No, I’m Not A Priest 

I have a friend who is a Presbyterian minister. He’s the pastor of a large congregation and he’s always busy. Recently he travelled out of town for a ministry conference. The summer weather caused a flight delay and he spent several hours waiting at the airport. He was about to doze off when a gate agent roused him and said there was an emergency in another part of the concourse and they needed him to help out with it right away. Naturally he followed the agent and several several gates down the corridor, he saw a middle-aged man laying on the floor. A woman keeling over him looked up tearfully when my friend appeared and she pleaded, “Oh Father. Please help him.”

It’s not unusual for some protestant ministers to wear the Roman collar most often associated with Catholic priests. This is true for my friend, who has worn one for many years. It’s a personal choice for him and isn’t something his bishop requires. Over the years, there have been several occasions in which he’s been mistaken for a priest. But that day in the airport was different.  

The sick man was a heart patient and he was having chest pains and difficulty breathing. As they waited on the paramedics to arrive, he and his wife had asked for a priest to come to him. When the gate agent had spotted my friend wearing a collar, she thought she’d found one. The sick man wanted a priest because he thought he might be dying. He wanted to receive the confession, anointing, and Holy Eucharist of the Church which many people call “the last rites.”

My friend told the man and his wife that he was a Presbyterian minister and not a priest. The three of them prayed together in the minute or so until the medical team arrived and he was rushed to the hospital. The incident left my friend shaken. He told me that it wasn’t unusual for people to assume he was a Catholic priest, but that this was the first time someone in danger of death had come to him. He discussed the incident with some of his fellow ministers when he finally made it to the conference. Most of them had also experienced similar “mistaken identity” situations.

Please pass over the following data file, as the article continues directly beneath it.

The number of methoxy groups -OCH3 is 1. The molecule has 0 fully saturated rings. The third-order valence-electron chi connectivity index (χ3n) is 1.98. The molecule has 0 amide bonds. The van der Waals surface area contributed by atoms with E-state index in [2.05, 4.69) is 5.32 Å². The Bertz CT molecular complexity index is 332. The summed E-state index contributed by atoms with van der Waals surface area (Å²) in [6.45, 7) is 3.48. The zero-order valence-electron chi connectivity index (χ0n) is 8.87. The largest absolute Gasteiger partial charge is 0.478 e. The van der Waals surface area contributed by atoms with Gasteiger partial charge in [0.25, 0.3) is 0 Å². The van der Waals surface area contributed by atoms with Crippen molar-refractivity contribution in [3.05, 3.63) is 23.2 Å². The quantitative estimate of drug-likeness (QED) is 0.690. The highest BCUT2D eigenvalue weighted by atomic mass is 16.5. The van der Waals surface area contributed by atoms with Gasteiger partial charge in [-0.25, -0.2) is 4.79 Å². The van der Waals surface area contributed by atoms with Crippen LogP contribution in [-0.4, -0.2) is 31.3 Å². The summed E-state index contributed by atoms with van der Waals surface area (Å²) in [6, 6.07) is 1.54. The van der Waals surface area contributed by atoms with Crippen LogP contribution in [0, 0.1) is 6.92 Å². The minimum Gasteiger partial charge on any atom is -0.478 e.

He thought about what had happened at the airport for several weeks before making the decision to stop wearing the clerical collar. As we were talking about it, he summed the process up pretty nicely: “When I wear the collar, I’m advertising something I can’t deliver.” He can’t hear someone’s confession and offer them absolution. He can’t give them the Sacrament of the Anointing of the Sick. And he can’t share the Holy Eucharist with them. He can’t be the Catholic priest that people think him to be.  

I know that my friend loves the Lord and treasures his vocation to the ministry. So I can imagine how he was affected by the man in the airport. It’s his devotion to Christ and his humility in serving Him that led him to stop wearing the collar. It’s humility for him to know that, while we share many beliefs and practices, a minister is not a priest. He’s not able to be a priest and it’s unfair to lead others to think that he’s a priest. This may seem like an insignificant point to many of my protestant friends. But, as a Catholic, I can assure you that it’s not. I pray each day that the Lord will allow me, in the last moments of my earthly life, to be accompanied by a priest of His Church and the Sacraments which Jesus has given to us. I carry a card in my wallet that says, “In case of an emergency, please call a priest and THEN call a doctor.” Those are my priorities. I’m sure the man in the airport was thinking much the same way. May his prayers have been answered.